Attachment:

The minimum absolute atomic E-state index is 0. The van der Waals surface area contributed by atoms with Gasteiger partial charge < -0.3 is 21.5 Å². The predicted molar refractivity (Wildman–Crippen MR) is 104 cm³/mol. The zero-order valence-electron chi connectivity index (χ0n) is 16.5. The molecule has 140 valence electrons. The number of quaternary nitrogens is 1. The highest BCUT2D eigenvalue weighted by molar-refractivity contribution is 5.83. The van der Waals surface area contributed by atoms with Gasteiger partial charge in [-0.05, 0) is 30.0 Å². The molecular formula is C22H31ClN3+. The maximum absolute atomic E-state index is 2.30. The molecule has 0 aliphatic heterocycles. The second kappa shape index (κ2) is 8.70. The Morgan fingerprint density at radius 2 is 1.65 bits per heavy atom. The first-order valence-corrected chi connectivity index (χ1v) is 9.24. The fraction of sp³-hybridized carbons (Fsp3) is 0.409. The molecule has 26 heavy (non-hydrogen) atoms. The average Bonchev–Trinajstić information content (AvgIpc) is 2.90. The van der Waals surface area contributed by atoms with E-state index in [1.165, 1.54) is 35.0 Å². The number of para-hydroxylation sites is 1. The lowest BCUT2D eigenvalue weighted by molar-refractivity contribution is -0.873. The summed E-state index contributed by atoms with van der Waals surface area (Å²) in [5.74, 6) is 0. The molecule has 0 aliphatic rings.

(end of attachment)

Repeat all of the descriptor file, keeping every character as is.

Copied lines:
The minimum absolute atomic E-state index is 0. The van der Waals surface area contributed by atoms with Gasteiger partial charge < -0.3 is 21.5 Å². The predicted molar refractivity (Wildman–Crippen MR) is 104 cm³/mol. The zero-order valence-electron chi connectivity index (χ0n) is 16.5. The molecule has 140 valence electrons. The number of quaternary nitrogens is 1. The highest BCUT2D eigenvalue weighted by molar-refractivity contribution is 5.83. The van der Waals surface area contributed by atoms with Gasteiger partial charge in [-0.05, 0) is 30.0 Å². The molecular formula is C22H31ClN3+. The maximum absolute atomic E-state index is 2.30. The molecule has 0 aliphatic heterocycles. The second kappa shape index (κ2) is 8.70. The Morgan fingerprint density at radius 2 is 1.65 bits per heavy atom. The first-order valence-corrected chi connectivity index (χ1v) is 9.24. The fraction of sp³-hybridized carbons (Fsp3) is 0.409. The molecule has 26 heavy (non-hydrogen) atoms. The average Bonchev–Trinajstić information content (AvgIpc) is 2.90. The van der Waals surface area contributed by atoms with E-state index in [1.165, 1.54) is 35.0 Å². The number of para-hydroxylation sites is 1. The lowest BCUT2D eigenvalue weighted by molar-refractivity contribution is -0.873. The summed E-state index contributed by atoms with van der Waals surface area (Å²) in [5.74, 6) is 0. The molecule has 0 aliphatic rings.